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Oklahoma Vs. Baylor 2011: Can Deep Receiving Corps Steal One For The Bears?

Baylor has strength and depth in the area that has most successfully punctured the Oklahoma defense. Can the Bears take out the Sooners for the first time ever tomorrow in Waco?

From 1996 to 2009, Baylor went 14-98 in conference play. In the four seasons before Robert Griffin III returned to full health in 2010, the Bears went 6-26. It stands to reason, then, that their improvement to 7-7 since the start of 2010 has been an incredible accomplishment. The Bears still cannot play defense, but the job Art Briles has done in simply returning Baylor to respectability after almost two decades in the wilderness is to be commended. Briles has beaten Mack Brown, Bill Snyder and Gary Pinkel (twice). He has not, however, come anywhere close to taking down Bob Stoops and Oklahoma. Baylor is not only 0-4 against the Sooners in Briles' tenure, but their average loss has been by a cool 29.5 points.

With a banged-up Sooner squad heading to Waco, is this the year Briles adds one more scalp to the collection?

Oklahoma still holds the edge in this battle, but there's no question that, as injuries have taken their toll, the Sooners are not the team they were in September. Of course, neither is Baylor.

Remember Adj. Score, a measure used extensively throughout the summer preview series? It is a measure intended to look at how a team performs from week-to-week, adjusted for opponent. Looking at Adj. Scoring Margin, then, give us a hint to the team's general trends. Both Oklahoma and Baylor have trended downward since peaking around weeks four and five.

The reason for these teams' downturns has differed. For Baylor, it is all about the defense. Whatever tricks new defensive coordinator Phil Bennett unveiled after the first couple of weeks became scoutable; opposing offenses adapted and have treated the Baylor defense like, well, last year's Baylor defense ever since. The Bears have been a sieve since Week Three, allowing at least 30 (real) points in all but one game (when they allowed 26 to Iowa State).

The offense has regressed from immortal to merely very good, and it has been enough to stake the Bears to a 6-3 record; but it is difficult to see Baylor slowing Oklahoma down, even without Sooner receiver Ryan Broyles and running back Dom Whaley, both of whom are out for the season.

The question, then, becomes whether Baylor can light up the scoreboard enough to take down the Sooners. The initial outlook is not altogether poor for the Bears.

In a basic sense, football is about matchups. We tend to talk about "the running game" or "the passing game," but a contest can swing not on a "running game" as a whole, but on how a left guard handles a defensive tackle, or how a nickel back covers a slot receiver. Both of these teams know this quite well.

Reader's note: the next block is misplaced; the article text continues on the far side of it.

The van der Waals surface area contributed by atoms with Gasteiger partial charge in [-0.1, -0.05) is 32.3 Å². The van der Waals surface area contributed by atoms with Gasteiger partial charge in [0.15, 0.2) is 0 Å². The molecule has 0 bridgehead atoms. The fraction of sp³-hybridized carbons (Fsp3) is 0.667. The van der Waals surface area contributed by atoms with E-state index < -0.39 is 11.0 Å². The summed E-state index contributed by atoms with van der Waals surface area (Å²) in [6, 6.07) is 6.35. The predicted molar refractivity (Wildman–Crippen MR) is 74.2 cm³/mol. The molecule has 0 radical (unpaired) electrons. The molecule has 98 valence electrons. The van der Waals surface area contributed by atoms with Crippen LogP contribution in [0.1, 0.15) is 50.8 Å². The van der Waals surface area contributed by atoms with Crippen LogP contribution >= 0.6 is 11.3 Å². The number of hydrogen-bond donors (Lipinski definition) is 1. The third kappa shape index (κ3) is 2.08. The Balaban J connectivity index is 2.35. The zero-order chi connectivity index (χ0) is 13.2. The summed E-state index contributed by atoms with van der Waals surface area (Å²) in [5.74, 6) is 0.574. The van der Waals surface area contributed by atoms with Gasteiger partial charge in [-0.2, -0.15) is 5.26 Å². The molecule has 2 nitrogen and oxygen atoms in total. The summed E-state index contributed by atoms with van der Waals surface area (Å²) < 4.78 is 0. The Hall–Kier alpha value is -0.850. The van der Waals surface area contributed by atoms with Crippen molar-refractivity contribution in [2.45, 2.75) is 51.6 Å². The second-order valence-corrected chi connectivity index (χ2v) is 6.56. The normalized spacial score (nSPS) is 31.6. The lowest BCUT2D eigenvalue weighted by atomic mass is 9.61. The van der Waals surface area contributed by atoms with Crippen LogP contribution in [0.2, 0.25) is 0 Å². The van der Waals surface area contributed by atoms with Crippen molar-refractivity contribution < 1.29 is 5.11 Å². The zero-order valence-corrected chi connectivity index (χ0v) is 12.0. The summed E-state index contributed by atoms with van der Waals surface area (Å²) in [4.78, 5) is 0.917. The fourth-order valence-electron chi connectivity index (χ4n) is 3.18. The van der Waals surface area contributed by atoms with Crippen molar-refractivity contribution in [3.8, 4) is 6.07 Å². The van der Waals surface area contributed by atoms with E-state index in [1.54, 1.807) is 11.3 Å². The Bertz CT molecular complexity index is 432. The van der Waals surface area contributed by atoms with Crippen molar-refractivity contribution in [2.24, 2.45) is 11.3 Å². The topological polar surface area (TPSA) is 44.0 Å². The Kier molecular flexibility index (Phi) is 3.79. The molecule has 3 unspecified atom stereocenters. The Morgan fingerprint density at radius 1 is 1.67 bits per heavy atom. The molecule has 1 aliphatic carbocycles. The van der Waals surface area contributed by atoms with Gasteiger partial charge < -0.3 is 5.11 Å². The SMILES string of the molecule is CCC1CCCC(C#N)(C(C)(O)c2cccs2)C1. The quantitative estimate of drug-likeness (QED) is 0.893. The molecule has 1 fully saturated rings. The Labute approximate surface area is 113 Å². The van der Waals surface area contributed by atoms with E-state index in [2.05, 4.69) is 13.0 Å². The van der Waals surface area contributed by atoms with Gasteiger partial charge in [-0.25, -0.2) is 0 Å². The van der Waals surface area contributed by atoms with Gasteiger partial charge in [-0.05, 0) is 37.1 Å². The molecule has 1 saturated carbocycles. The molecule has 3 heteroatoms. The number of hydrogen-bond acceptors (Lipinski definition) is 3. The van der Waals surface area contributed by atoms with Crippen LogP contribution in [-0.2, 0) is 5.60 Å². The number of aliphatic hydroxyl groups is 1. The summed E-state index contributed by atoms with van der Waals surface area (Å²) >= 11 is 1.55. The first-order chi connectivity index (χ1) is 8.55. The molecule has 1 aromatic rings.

Almost four weeks ago, Texas Tech handed in perhaps the most baffling result of the college football season: they ended Oklahoma's decade-long conference home winning streak by bolting to a 31-7 lead and holding on desperately to win, 41-38.

Six drops and a fumble from OU's great trio of receivers -- Broyles, Kenny Stills and Jaz Reynolds -- did quite a bit of damage, but Tech was able to score 41 points primarily because they found a matchup advantage and exploited the hell out of it. The Sooners were missing linebacker Tom Wort and, more importantly, cornerback Jamell Fleming. Linebacker Corey Nelson was playing with torn ligaments in his wrist, and safety-backer Tony Jefferson was playing on a bum ankle. Tech exploited soft linebackers with a couple of devastating inside screens that resulted in Alex Torres weaving through arm tackles for long touchdowns. They also mercilessly attacked Fleming's replacement, sophomore Gabe Lynn, until the Sooners took Lynn out of the game. By the time Oklahoma could find adjustments that worked, they were down 24 points.

Baylor, meanwhile, played the same game against Missouri two weeks ago. The Bears scored just 13 points against the Tigers in the first half, slowing themselves down with a red zone fumble and a missed field goal. But two things began to swing the game for them: 1) defensive fatigue and 2) a new matchup advantage. Baylor ran 51 plays in the first half, and the Tigers began to crumble after the 50-play mark. But more importantly, Mizzou safety (and nickel back) Braylon Webb went down with a knee injury. Spotting an advantage in the slot -- most specifically, No. 3 receiver Tevin Reese matching up against backup safety Matt White -- Robert Griffin III threw just seven times combined to primary receivers Kendall Wright and Terrance Williams, electing instead to focus on Reese. He zoomed by White to the tune of four second-half catches for 145 yards, and after averaging just 6.4 yards per pass in the first half, Baylor averaged 14.9 after halftime.

Baylor has depth in the one area that can significantly hurt Oklahoma tomorrow: the receiving corps. Reese is suddenly surging (13 catches for 290 yards and three touchdowns in the last two games), Terrance Williams is still a viable threat (41 catches, 658 yards, eight touchdowns) and Kendall Wright is still Kendall Wright (81 catches, 1,073 yards, nine touchdowns).

The Sooner secondary has gathered itself a bit -- Fleming, a wonderful corner, is back in the fold, Lynn has been relegated back to second string, and Jefferson and Nelson are much closer to full health after a bye week. But if there are holes to poke, Baylor will find them.

Oklahoma's offense is still quite good without Ryan Broyles, but if Baylor is keeping up on the scoreboard, and the game reaches "somebody needs to make a play right now" territory, the Sooners will miss Broyles more and more. While the odds may still be in Oklahoma's favor, this is Baylor's best chance to take them down in quite a while, and it would behoove them to pounce if they get the chance.